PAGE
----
As a means of comforting Christians distressed by their continued lapses into sin, John, in the opening words of the second chapter of his first Epistle, is led to assure them that “we have an Advocate with the Father, Jesus Christ, a Righteous One”; and by way of showing how prevailing his advocacy is, to add, “And he is himself a propitiation for our sins.” There he might well have stopped. Continue reading

AUGUSTINE’S POSTMILL OPTIMISM

AugustinePMW 2021-078 by Kenneth L. Gentry, Jr.

Modern postmillennialism is the result of a growing understanding of biblical eschatology. And though it undergoes much systematization from its nascent beginnings to the present, in its most basic form, clear adumbrations of it appear in antiquity.

Scholarly Analysis

Most scholars would agree with Millard J. Erickson that “all three millennial positions have been held virtually throughout church history” (he collapses dispensationalism into premillennialism in mentioning only three basic views) (Erickson, Christian Theology, 1212). Robert G. Clouse writes: “Whereas the other strains of millennialism all have deep roots in the history of the church, the dispensational variety is of recent origin” (Clouse, et al. New Millennial Manual, 56). Donald G. Bloesch goes even farther: “Postmillennialism has been present throughout Christian history” (Bloesch, Last Things, 102). Continue reading

POSTMILLENNIAL EXPECTATIONS IN CREATION FOUNDATIONS

sunrise-4PMW 2021-067 by Kenneth L. Gentry, Jr.

Does the “Cultural Mandate” in Gen 1:26-28 help the postmillennial argument? Or is it “forced” evidence? One PMT reader expressed doubt that this has anything to do with the postmillennial hope. So I ask:

Does this passage speak to the postmillennial program? I believe it does. And powerfully so. Continue reading

PRIMER ON POSTMILLENNIALISM (5)

feetPMW 2021-065 by Kenneth L. Gentry, Jr.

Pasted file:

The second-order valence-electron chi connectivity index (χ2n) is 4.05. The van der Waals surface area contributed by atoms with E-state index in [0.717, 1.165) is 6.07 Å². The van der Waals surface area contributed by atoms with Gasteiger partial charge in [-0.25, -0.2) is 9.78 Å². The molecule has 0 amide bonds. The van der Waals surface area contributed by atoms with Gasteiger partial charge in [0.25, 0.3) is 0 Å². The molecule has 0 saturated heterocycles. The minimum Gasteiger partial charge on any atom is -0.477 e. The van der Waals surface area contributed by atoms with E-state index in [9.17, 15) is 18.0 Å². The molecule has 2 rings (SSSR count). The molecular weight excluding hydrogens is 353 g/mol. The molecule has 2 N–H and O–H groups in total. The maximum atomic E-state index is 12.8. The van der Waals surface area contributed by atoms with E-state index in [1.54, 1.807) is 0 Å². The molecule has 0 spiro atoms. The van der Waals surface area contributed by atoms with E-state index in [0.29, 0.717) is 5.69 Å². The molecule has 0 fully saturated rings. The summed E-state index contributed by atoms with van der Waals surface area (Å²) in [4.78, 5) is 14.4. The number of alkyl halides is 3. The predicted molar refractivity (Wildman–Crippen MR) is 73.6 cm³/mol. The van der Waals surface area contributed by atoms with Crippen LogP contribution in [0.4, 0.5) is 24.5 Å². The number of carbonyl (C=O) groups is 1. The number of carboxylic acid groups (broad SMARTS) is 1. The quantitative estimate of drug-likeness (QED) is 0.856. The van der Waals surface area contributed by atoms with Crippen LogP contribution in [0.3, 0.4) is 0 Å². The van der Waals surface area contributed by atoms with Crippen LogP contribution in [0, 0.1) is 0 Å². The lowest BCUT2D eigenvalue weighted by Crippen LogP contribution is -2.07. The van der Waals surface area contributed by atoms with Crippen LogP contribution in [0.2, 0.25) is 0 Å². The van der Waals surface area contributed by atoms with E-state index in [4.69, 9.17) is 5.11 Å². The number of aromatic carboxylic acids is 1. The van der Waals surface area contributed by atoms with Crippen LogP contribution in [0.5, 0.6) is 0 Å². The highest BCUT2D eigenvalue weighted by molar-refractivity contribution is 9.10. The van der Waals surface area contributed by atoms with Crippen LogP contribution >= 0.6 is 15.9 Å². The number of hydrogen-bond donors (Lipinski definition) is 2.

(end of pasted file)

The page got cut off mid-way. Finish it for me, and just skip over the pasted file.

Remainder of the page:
I have been presenting the postmillennial understanding of the millennial hope in this five-part series. Hopefully this series will be useful as an introduction to postmillennialism for those unfamiliar with it or, as yet, unpersuaded by its argument.

In this article we will very briefly consider one of the key texts in Paul’s writing, from the vitally important fifteenth chapter of 1 Corinthians. Continue reading

PRIMER ON POSTMILLENNIALISM (3)

isaiah-preachingPMT 2021-063 Kenneth L. Gentry, Jr.

This is the third in a series of studies on the “millennium” from Rev. 20 and how postmillennialists understand it, especially over against amillennialists.

Prophecy and the Postmillennial Hope

The Old Testament is, of course, full of eschatological pronouncements. Israel was blessed with many writing prophets who have left us a record of their inspired insights into the future. I could profitably survey a number of the Messianic Psalms.

For instance, I could highlight Psalm 2, taking special note of the promise: “Ask of Me, and I will surely give the nations as Your inheritance, / And the very ends of the earth as Your possession” (Psa 2:8). Did Jesus ask for the nations from the father? Yes, he did as we see in his Great Commission: “And Jesus came up and spoke to them, saying, ‘All authority has been given to Me in heaven and on earth. ‘Go therefore and make disciples of all the nations, baptizing them in the name of the Father and the Son and the Holy Spirit’” (Matt 28:18–29). Continue reading